Contrary to expectations, the gradual but steady rise in economic activities across the sectors in the first quarter of 2021 has proved bookmakers wrong that the economy will experience slow growth rate,
Worried about the parlous state of the economy as a result of the technical recession imposed by the COVID-19 pandemic, many had predicted gloom and doom for Nigeria for much of the year. Leading these naysayers of course was the World Bank, which said among other things, Nigeria’s per capita income could fall to its lowest level in 40 years this year.
The Country Director for Nigeria, Mr. Shubham Chaudhuri, said at the NESG conference that the decline in crude oil prices had impacted government finances, the balance of payments and remittances from Nigerians living abroad.
Per capita income is a measure of the amount of money earned per person in a nation or geographic region. It is calculated by dividing the country’s national income by its population.
Chaudhuri, who spoke during a panel session, noted that the country was still recovering from the last oil price shock of 2014-2016 before the COVID-19 crisis hit the economy. “The fact of the matter is that recovery was there but it was slow; it was only gathering pace,” he said.
World Bank data showed that Nigeria’s per capita income, which stood at $2,229.9 in 2019, was around $847.40 in 1980.
Can the economy recover?
That is the question of the hour as analysts who have been watching the trend in the nation’s ecosystem are upbeat that the worst may be over after all.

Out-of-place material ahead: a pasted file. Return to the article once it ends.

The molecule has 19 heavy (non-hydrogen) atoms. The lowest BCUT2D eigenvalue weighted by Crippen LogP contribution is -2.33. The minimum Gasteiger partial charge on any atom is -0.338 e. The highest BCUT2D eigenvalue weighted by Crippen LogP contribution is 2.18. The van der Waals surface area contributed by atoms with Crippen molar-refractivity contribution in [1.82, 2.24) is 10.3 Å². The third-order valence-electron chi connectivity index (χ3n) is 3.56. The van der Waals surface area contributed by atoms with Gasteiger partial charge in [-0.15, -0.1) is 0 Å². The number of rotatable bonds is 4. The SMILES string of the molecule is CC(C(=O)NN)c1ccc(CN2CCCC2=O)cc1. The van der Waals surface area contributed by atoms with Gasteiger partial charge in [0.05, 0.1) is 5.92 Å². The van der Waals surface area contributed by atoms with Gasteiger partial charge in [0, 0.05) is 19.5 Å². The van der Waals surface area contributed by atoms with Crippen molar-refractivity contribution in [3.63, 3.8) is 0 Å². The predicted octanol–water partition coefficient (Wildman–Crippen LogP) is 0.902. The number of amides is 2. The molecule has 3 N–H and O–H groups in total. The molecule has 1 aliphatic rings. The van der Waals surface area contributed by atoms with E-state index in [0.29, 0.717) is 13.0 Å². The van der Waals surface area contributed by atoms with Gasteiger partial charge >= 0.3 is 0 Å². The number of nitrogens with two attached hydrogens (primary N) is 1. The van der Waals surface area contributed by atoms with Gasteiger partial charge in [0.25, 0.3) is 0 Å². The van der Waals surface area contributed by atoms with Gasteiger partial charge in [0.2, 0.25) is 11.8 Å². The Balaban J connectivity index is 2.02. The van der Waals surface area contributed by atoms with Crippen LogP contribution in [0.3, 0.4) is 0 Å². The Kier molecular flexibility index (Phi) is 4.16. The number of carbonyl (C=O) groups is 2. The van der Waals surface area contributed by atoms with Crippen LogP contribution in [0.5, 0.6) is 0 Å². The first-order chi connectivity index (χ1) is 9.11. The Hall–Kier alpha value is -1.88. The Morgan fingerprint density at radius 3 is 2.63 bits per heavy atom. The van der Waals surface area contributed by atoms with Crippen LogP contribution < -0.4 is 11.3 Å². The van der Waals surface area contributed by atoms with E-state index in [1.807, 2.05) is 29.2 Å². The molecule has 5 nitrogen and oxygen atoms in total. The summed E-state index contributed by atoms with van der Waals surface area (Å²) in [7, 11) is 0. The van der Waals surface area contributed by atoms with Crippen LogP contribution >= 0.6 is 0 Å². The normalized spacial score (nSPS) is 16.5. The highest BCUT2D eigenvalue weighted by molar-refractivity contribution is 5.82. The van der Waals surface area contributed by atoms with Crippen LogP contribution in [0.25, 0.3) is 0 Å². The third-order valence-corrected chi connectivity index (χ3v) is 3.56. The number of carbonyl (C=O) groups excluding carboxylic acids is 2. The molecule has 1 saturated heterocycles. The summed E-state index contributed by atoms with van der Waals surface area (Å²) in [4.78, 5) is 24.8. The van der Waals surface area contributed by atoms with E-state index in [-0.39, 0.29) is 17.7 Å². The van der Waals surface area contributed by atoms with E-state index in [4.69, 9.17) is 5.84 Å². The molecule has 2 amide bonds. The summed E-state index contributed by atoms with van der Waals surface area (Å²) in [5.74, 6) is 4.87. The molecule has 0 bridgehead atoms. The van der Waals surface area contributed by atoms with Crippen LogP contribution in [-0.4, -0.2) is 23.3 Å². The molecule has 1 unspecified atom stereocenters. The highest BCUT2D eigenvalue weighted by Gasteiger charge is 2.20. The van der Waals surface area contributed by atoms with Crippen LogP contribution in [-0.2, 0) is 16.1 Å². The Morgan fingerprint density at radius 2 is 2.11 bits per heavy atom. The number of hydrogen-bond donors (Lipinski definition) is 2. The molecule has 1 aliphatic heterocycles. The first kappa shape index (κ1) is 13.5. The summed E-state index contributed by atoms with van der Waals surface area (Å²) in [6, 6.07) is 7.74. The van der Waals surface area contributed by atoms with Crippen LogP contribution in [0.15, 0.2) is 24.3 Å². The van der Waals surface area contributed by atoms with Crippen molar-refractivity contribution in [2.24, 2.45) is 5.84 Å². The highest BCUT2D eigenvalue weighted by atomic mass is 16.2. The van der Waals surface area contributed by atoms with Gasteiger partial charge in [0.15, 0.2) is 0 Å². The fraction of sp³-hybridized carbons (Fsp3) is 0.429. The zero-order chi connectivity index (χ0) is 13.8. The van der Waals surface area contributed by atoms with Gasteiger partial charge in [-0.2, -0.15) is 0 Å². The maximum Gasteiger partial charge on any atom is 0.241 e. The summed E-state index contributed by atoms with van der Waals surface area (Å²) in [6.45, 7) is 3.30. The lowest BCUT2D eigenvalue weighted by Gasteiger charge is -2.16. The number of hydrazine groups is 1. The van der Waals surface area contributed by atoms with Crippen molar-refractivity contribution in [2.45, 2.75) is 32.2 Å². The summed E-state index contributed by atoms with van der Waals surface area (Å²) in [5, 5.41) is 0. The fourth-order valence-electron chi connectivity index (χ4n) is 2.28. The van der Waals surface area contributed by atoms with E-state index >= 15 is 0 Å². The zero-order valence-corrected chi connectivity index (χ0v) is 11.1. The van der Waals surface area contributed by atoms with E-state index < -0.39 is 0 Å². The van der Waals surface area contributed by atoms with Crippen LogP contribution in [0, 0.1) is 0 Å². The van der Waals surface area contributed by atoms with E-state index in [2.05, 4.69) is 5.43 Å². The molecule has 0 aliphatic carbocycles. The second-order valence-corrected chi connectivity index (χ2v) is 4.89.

Speaking with a cross-section of financial and economic pundits, they expressed satisfaction that so far the policies initiative of the federal government is capable of returning the country on a steady growth trajectory.
Minister Zainab Ahmed’s optimism played out…
While delivering the keynote address on the economy and government’s policies towards the recovery, Minister of Finance, Budget & National Planning, Mrs. Zainab Shamsuna Ahmed, emphasised the administration is committed to enabling economic recovery and stimulating inclusive growth through policies and interventions designed to foster economic resilience and business sustainability. Thus, the Finance Act 2020 is aimed at supporting vulnerable households and businesses while improving fiscal discipline and procurement efficiency, enhancing economic competitiveness, encouraging domestic investors and enhancing macroeconomic stability amid the challenges posed by the COVID19 pandemic.
Enter the dollar incentives policy
Described as a masterstrokes policy, the Godwin Emefiele-led Central Bank of Nigeria (CBN) announced the introduction of an incentive of N5 for every $1 of remittances on 6 March, to increase incoming flows of foreign currency, and in the process support exchange-rate stability.
The ‘Naira-4-Dollar’ promo, which takes effect from March 8, 2021 and ends on May 8, 2021, offers recipients of Diaspora remittances N5 for every $1 received as remittance inflow through licensed International Money Transfer Operators (IMTOs).
According to analysts, this initiative is expected to increase Diaspora remittances flow into the country, boosting forex supply. This will also stem the depletion in the gross external reserves level (currently at $34.88bn as at March 4).
Nigeria was the 7th largest recipient of remittances in 2018 behind India, China, Mexico, Philippines, France and Egypt. However, the World Bank projected a $2bn drop in Diaspora remittances into Nigeria to $21.7bn in 2020 from $23.8bn in 2019, due to the impact of the COVID-19 pandemic and the attendant economic crisis.